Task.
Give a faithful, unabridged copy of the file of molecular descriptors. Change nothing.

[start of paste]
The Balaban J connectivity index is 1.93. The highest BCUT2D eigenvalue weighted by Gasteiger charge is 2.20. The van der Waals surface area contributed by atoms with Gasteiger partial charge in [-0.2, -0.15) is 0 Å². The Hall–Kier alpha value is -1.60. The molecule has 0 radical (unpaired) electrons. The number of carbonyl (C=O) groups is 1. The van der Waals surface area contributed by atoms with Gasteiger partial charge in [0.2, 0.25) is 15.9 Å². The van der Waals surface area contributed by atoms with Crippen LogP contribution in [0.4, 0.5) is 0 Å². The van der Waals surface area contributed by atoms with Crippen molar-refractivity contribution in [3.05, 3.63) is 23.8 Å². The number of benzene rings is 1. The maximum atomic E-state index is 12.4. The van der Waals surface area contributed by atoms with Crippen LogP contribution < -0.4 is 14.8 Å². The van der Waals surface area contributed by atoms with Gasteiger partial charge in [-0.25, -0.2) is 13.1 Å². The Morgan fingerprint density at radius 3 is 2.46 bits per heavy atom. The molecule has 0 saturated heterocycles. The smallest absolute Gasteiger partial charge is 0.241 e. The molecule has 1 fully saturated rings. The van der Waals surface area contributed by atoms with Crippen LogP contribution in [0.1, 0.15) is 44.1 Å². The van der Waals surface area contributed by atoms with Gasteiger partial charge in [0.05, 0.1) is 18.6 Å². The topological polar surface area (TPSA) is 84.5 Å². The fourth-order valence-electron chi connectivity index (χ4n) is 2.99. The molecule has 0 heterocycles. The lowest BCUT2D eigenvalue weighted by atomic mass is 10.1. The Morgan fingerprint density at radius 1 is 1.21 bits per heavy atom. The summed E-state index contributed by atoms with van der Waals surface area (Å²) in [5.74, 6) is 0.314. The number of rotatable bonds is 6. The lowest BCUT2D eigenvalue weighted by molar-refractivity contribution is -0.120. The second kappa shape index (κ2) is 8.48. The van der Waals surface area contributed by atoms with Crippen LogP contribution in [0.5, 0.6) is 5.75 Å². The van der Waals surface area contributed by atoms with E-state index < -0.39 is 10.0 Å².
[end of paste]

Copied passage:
The Balaban J connectivity index is 1.93. The highest BCUT2D eigenvalue weighted by Gasteiger charge is 2.20. The van der Waals surface area contributed by atoms with Gasteiger partial charge in [-0.2, -0.15) is 0 Å². The Hall–Kier alpha value is -1.60. The molecule has 0 radical (unpaired) electrons. The number of carbonyl (C=O) groups is 1. The van der Waals surface area contributed by atoms with Gasteiger partial charge in [0.2, 0.25) is 15.9 Å². The van der Waals surface area contributed by atoms with Crippen LogP contribution in [0.4, 0.5) is 0 Å². The van der Waals surface area contributed by atoms with Crippen molar-refractivity contribution in [3.05, 3.63) is 23.8 Å². The number of benzene rings is 1. The maximum atomic E-state index is 12.4. The van der Waals surface area contributed by atoms with Crippen LogP contribution < -0.4 is 14.8 Å². The van der Waals surface area contributed by atoms with Gasteiger partial charge in [-0.25, -0.2) is 13.1 Å². The Morgan fingerprint density at radius 3 is 2.46 bits per heavy atom. The molecule has 0 saturated heterocycles. The smallest absolute Gasteiger partial charge is 0.241 e. The molecule has 1 fully saturated rings. The van der Waals surface area contributed by atoms with Crippen LogP contribution in [0.1, 0.15) is 44.1 Å². The van der Waals surface area contributed by atoms with Gasteiger partial charge in [0.05, 0.1) is 18.6 Å². The topological polar surface area (TPSA) is 84.5 Å². The fourth-order valence-electron chi connectivity index (χ4n) is 2.99. The molecule has 0 heterocycles. The lowest BCUT2D eigenvalue weighted by atomic mass is 10.1. The Morgan fingerprint density at radius 1 is 1.21 bits per heavy atom. The summed E-state index contributed by atoms with van der Waals surface area (Å²) in [5.74, 6) is 0.314. The number of rotatable bonds is 6. The lowest BCUT2D eigenvalue weighted by molar-refractivity contribution is -0.120. The second kappa shape index (κ2) is 8.48. The van der Waals surface area contributed by atoms with Crippen LogP contribution in [0.5, 0.6) is 5.75 Å². The van der Waals surface area contributed by atoms with E-state index < -0.39 is 10.0 Å².